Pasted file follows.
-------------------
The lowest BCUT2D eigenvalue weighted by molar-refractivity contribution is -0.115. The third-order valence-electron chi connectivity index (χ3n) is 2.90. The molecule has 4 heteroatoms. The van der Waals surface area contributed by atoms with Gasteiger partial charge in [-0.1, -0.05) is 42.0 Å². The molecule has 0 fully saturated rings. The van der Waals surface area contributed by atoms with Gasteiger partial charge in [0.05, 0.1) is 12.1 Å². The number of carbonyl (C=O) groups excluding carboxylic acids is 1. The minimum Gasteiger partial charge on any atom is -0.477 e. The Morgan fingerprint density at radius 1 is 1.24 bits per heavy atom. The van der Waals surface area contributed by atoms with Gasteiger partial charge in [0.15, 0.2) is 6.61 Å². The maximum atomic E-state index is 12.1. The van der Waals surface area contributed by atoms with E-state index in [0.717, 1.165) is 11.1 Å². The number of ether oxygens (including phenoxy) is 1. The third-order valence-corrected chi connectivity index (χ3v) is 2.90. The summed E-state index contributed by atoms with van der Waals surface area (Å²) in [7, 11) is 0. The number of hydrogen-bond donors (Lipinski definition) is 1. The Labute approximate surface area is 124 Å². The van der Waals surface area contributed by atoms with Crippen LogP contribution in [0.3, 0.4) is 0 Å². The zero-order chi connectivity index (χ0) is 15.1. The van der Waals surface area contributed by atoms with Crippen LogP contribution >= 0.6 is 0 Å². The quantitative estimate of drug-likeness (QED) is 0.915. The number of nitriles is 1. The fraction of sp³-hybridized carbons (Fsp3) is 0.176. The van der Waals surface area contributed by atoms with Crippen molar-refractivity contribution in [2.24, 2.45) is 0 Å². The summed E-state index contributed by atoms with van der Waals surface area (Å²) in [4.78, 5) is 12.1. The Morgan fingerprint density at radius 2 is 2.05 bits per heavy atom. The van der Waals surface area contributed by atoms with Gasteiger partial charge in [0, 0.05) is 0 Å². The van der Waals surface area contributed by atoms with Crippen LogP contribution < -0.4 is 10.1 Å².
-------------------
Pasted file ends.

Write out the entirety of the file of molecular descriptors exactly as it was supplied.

The lowest BCUT2D eigenvalue weighted by molar-refractivity contribution is -0.115. The third-order valence-electron chi connectivity index (χ3n) is 2.90. The molecule has 4 heteroatoms. The van der Waals surface area contributed by atoms with Gasteiger partial charge in [-0.1, -0.05) is 42.0 Å². The molecule has 0 fully saturated rings. The van der Waals surface area contributed by atoms with Gasteiger partial charge in [0.05, 0.1) is 12.1 Å². The number of carbonyl (C=O) groups excluding carboxylic acids is 1. The minimum Gasteiger partial charge on any atom is -0.477 e. The Morgan fingerprint density at radius 1 is 1.24 bits per heavy atom. The van der Waals surface area contributed by atoms with Gasteiger partial charge in [0.15, 0.2) is 6.61 Å². The maximum atomic E-state index is 12.1. The van der Waals surface area contributed by atoms with E-state index in [0.717, 1.165) is 11.1 Å². The number of ether oxygens (including phenoxy) is 1. The third-order valence-corrected chi connectivity index (χ3v) is 2.90. The summed E-state index contributed by atoms with van der Waals surface area (Å²) in [7, 11) is 0. The number of hydrogen-bond donors (Lipinski definition) is 1. The Labute approximate surface area is 124 Å². The van der Waals surface area contributed by atoms with Crippen LogP contribution in [0.3, 0.4) is 0 Å². The zero-order chi connectivity index (χ0) is 15.1. The van der Waals surface area contributed by atoms with Crippen LogP contribution >= 0.6 is 0 Å². The quantitative estimate of drug-likeness (QED) is 0.915. The number of nitriles is 1. The fraction of sp³-hybridized carbons (Fsp3) is 0.176. The van der Waals surface area contributed by atoms with Crippen molar-refractivity contribution in [2.24, 2.45) is 0 Å². The summed E-state index contributed by atoms with van der Waals surface area (Å²) in [4.78, 5) is 12.1. The Morgan fingerprint density at radius 2 is 2.05 bits per heavy atom. The van der Waals surface area contributed by atoms with Gasteiger partial charge in [0, 0.05) is 0 Å². The van der Waals surface area contributed by atoms with Crippen LogP contribution < -0.4 is 10.1 Å².